Based on the latest research into “fee routing economics” on the Lightning Network from BitMEX, the exchange has claimed that network participants could earn a 1% yearly investment yield based on BTC staked in the “outbound channel balance” of a Lightning Network node.
The team states that “fee income is maximised with a routing fee of around 0.1 basis points” that is situated in the “0.005% to 0.0015% fee rate bucket” for nodes routing payments via its outbound channels.
BitMEX Research were able to earn an annualised investment return of almost 1% (on our outbound channel balance), based on the most profitable fee bucket, by running a Lightning node. pic.twitter.com/ph2xzBBP7t
— BitMEX Research (@BitMEXResearch) March 27, 2019
The team also said that “the highest annualised investment return achieved in the experiment was 2.75%, whilst the highest fee bucket investment return was almost 1%.”
How does liquidity work?
The research explained: “In order to provide liquidity for routing payments and to earn fee income, Lightning node operators need to lock up capital (Bitcoin) inside payment channels.
“Inbound liquidity are funds inside the node’s payment channels which can be used to receive incoming payments. These funds are owned by other participants in the Lightning Network, and if the payment channels are closed, then funds will not return to the node operator.”
On the other hand, outbound capacity (or balance) would represent the opposite process to create the mesh network required for facilitating instant and near fee-less transactions of Bitcoin.
How to make your node profitable
BitMEX said that to balance inbound/outbound capacity, node operators may need to:
- Adjust both fee rates and the base fee, monitor the impact of the adjustments, and calibrate for the optimal income maximising settings
- Analyse the network and look for poorly connected Lightning nodes with high payment demand, such as a new merchant
- Analyse the fee market, not just for the network as a whole, but the high demand low capacity routes you are targeting
- Constantly monitor and rebalance your channels to ensure there is sufficient two-way liquidity
- Implement a custom backup solution for the latest channel states to protect funds in the event that the node machine crashes
The exchange said that “currently there are no automated systems capable of doing the above functions”, but there may be the possibility for specialist businesses “to be set up to provide liquidity for the Lightning Network”.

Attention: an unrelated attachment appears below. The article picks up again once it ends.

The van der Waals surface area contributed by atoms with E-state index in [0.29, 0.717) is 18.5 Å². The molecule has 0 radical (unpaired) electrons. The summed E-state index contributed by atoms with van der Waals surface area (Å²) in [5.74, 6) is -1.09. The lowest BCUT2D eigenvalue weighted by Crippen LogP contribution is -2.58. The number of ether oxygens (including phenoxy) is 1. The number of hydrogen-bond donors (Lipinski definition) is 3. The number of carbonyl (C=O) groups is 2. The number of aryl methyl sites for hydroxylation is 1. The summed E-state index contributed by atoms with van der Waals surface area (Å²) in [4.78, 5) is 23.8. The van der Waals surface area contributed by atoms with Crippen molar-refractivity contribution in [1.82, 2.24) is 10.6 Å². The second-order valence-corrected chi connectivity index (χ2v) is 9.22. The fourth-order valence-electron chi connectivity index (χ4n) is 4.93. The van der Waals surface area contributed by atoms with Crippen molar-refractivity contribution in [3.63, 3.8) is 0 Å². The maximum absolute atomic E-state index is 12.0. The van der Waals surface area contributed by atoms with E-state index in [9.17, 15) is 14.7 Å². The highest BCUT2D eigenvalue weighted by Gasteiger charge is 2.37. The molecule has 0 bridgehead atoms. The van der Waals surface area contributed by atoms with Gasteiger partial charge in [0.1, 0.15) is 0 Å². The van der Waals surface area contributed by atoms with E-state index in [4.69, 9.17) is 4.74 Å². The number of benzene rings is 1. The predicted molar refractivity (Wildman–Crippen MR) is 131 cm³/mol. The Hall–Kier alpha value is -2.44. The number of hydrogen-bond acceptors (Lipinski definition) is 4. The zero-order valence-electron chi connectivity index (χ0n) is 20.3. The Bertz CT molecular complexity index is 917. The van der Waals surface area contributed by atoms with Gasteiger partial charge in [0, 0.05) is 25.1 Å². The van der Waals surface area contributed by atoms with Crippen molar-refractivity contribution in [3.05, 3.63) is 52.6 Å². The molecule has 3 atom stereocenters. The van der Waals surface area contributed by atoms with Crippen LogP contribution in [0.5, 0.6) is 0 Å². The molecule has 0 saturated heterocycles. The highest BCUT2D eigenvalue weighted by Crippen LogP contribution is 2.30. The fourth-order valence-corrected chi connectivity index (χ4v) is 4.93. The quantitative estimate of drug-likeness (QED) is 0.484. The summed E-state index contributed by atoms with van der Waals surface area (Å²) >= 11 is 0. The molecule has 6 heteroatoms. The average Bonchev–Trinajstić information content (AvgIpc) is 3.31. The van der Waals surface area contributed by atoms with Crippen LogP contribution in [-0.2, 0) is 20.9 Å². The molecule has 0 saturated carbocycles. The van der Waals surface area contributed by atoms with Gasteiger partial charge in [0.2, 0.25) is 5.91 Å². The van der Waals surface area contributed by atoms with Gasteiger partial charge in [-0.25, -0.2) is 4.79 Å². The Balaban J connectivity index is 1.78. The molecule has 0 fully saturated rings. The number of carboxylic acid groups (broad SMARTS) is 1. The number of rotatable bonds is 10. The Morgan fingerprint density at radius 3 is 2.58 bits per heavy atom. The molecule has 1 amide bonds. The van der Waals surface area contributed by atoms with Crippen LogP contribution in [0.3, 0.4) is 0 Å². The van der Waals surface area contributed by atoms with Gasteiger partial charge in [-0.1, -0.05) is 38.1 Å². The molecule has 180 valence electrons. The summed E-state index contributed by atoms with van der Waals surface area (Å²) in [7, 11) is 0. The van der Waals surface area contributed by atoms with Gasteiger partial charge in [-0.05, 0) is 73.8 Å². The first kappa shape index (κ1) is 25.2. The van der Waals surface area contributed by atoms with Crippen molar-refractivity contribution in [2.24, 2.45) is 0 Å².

However, BitMEX did also mention that “the investment returns for Lightning Network liquidity providers do not yet look compelling with the network in its formative stages, but we do see potential merit in this business model.”
A new incentive with Loop?
Last week, Coin Rivet brought you the story of how Lightning Labs had released the alpha version of Loop. The software provides a non-custodial way to receive funds through an on-chain settlement with the “Loop Out” function.
This ‘loop out’ and back into BTC or fiat could cause an incentive for a channel rebalance from the node with exiting capacity. This type of event could then mean an opportunity exists for the creation of a highway in the network where a pair of well-connected Lightning node operators could channel and collect fees on a multitude of payments across the emerging Layer-2 scaling solution for Bitcoin transactions.
It can scale
BitMEX concluded by claiming: “The Lightning Network can easily scale to many multiples of Bitcoin’s current on-chain transaction volume without encountering any economic fee market cycles or issues, all based purely on hobbyist liquidity providers.”
If you look at the rise of other recent decentralised projects that very much started with ‘hobbyist’ status, you can see that this can be a good baseline for long-term success.
For example, the running of full nodes on Ethereum could be seen as baseline infrastructure to enable the creation and widespread use of the ERC-20 standard for tokens. This can therefore also be seen as a market that was built initially on ‘hobbyist’ infrastructure, investment, and liquidity.
An economic reward of a couple of percent a year is probably in line with the ‘real’ rates set by central banks across the world at the moment. Much has been said about how the economics of transactions on the Lightning Network could help it become in essence a ‘Proof-of-Stake’ style scaling solution for the Layer-1 Bitcoin protocol.
As long as the stake is BTC and the method is via a hyperconnected mesh network of satoshis being thrown around (with privacy built in), that network is OK with me.